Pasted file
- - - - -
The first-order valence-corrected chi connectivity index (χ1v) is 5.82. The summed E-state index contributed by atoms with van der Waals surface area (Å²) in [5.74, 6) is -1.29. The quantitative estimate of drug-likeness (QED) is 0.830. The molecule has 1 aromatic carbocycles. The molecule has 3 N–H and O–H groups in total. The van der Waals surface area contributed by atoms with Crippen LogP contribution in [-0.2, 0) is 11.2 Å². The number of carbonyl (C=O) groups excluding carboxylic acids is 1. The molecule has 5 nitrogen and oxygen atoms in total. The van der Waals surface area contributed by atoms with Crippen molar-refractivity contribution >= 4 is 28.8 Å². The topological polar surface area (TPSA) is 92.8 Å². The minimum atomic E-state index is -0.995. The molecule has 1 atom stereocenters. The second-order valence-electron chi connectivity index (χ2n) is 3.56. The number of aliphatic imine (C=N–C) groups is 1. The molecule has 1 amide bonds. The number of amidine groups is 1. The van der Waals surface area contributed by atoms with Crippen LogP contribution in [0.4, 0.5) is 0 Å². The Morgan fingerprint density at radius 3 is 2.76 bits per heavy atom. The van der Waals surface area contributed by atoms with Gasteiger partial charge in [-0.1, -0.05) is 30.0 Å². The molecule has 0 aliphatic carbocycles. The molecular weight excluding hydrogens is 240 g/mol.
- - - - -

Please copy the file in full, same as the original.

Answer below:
The first-order valence-corrected chi connectivity index (χ1v) is 5.82. The summed E-state index contributed by atoms with van der Waals surface area (Å²) in [5.74, 6) is -1.29. The quantitative estimate of drug-likeness (QED) is 0.830. The molecule has 1 aromatic carbocycles. The molecule has 3 N–H and O–H groups in total. The van der Waals surface area contributed by atoms with Crippen LogP contribution in [-0.2, 0) is 11.2 Å². The number of carbonyl (C=O) groups excluding carboxylic acids is 1. The molecule has 5 nitrogen and oxygen atoms in total. The van der Waals surface area contributed by atoms with Crippen molar-refractivity contribution >= 4 is 28.8 Å². The topological polar surface area (TPSA) is 92.8 Å². The minimum atomic E-state index is -0.995. The molecule has 1 atom stereocenters. The second-order valence-electron chi connectivity index (χ2n) is 3.56. The number of aliphatic imine (C=N–C) groups is 1. The molecule has 1 amide bonds. The number of amidine groups is 1. The van der Waals surface area contributed by atoms with Crippen LogP contribution in [0.4, 0.5) is 0 Å². The Morgan fingerprint density at radius 3 is 2.76 bits per heavy atom. The van der Waals surface area contributed by atoms with Gasteiger partial charge in [-0.1, -0.05) is 30.0 Å². The molecule has 0 aliphatic carbocycles. The molecular weight excluding hydrogens is 240 g/mol.